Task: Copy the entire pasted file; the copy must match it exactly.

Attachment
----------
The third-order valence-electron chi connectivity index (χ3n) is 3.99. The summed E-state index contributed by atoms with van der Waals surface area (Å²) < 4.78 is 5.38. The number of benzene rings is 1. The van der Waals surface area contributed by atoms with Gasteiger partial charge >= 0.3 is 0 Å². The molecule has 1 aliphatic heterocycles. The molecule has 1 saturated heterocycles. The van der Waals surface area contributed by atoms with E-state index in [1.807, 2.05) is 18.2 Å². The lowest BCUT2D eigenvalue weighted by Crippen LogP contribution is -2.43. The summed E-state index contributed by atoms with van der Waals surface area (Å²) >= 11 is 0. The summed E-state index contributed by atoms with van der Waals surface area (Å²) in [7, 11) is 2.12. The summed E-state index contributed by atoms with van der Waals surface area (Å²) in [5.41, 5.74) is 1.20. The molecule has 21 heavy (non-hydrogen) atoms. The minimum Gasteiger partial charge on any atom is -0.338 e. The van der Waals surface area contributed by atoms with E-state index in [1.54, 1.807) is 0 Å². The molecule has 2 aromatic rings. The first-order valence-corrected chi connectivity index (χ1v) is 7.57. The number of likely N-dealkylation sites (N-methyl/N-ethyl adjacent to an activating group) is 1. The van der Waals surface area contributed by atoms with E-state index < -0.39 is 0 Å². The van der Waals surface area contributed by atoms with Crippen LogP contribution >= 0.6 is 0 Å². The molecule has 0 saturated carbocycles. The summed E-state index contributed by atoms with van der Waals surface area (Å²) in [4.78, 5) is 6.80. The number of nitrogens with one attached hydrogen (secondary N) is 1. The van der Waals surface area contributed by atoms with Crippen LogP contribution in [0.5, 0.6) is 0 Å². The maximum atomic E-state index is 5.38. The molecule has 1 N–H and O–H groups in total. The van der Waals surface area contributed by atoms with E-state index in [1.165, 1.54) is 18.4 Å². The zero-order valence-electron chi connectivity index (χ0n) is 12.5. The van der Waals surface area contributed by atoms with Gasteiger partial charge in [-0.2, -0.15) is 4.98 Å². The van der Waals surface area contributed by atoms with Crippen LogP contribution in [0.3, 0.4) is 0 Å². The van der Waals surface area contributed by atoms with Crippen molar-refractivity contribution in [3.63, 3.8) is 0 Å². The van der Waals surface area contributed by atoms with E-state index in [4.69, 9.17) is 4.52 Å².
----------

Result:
The third-order valence-electron chi connectivity index (χ3n) is 3.99. The summed E-state index contributed by atoms with van der Waals surface area (Å²) < 4.78 is 5.38. The number of benzene rings is 1. The van der Waals surface area contributed by atoms with Gasteiger partial charge >= 0.3 is 0 Å². The molecule has 1 aliphatic heterocycles. The molecule has 1 saturated heterocycles. The van der Waals surface area contributed by atoms with E-state index in [1.807, 2.05) is 18.2 Å². The lowest BCUT2D eigenvalue weighted by Crippen LogP contribution is -2.43. The summed E-state index contributed by atoms with van der Waals surface area (Å²) >= 11 is 0. The summed E-state index contributed by atoms with van der Waals surface area (Å²) in [7, 11) is 2.12. The summed E-state index contributed by atoms with van der Waals surface area (Å²) in [5.41, 5.74) is 1.20. The molecule has 21 heavy (non-hydrogen) atoms. The minimum Gasteiger partial charge on any atom is -0.338 e. The van der Waals surface area contributed by atoms with E-state index in [1.54, 1.807) is 0 Å². The molecule has 2 aromatic rings. The first-order valence-corrected chi connectivity index (χ1v) is 7.57. The number of likely N-dealkylation sites (N-methyl/N-ethyl adjacent to an activating group) is 1. The van der Waals surface area contributed by atoms with E-state index < -0.39 is 0 Å². The van der Waals surface area contributed by atoms with Crippen LogP contribution >= 0.6 is 0 Å². The molecule has 0 saturated carbocycles. The summed E-state index contributed by atoms with van der Waals surface area (Å²) in [4.78, 5) is 6.80. The number of nitrogens with one attached hydrogen (secondary N) is 1. The van der Waals surface area contributed by atoms with Crippen LogP contribution in [0.5, 0.6) is 0 Å². The maximum atomic E-state index is 5.38. The molecule has 1 N–H and O–H groups in total. The van der Waals surface area contributed by atoms with E-state index in [1.165, 1.54) is 18.4 Å². The zero-order valence-electron chi connectivity index (χ0n) is 12.5. The van der Waals surface area contributed by atoms with Gasteiger partial charge in [-0.2, -0.15) is 4.98 Å². The van der Waals surface area contributed by atoms with Crippen LogP contribution in [0.3, 0.4) is 0 Å². The van der Waals surface area contributed by atoms with Crippen molar-refractivity contribution in [3.63, 3.8) is 0 Å². The van der Waals surface area contributed by atoms with E-state index in [4.69, 9.17) is 4.52 Å².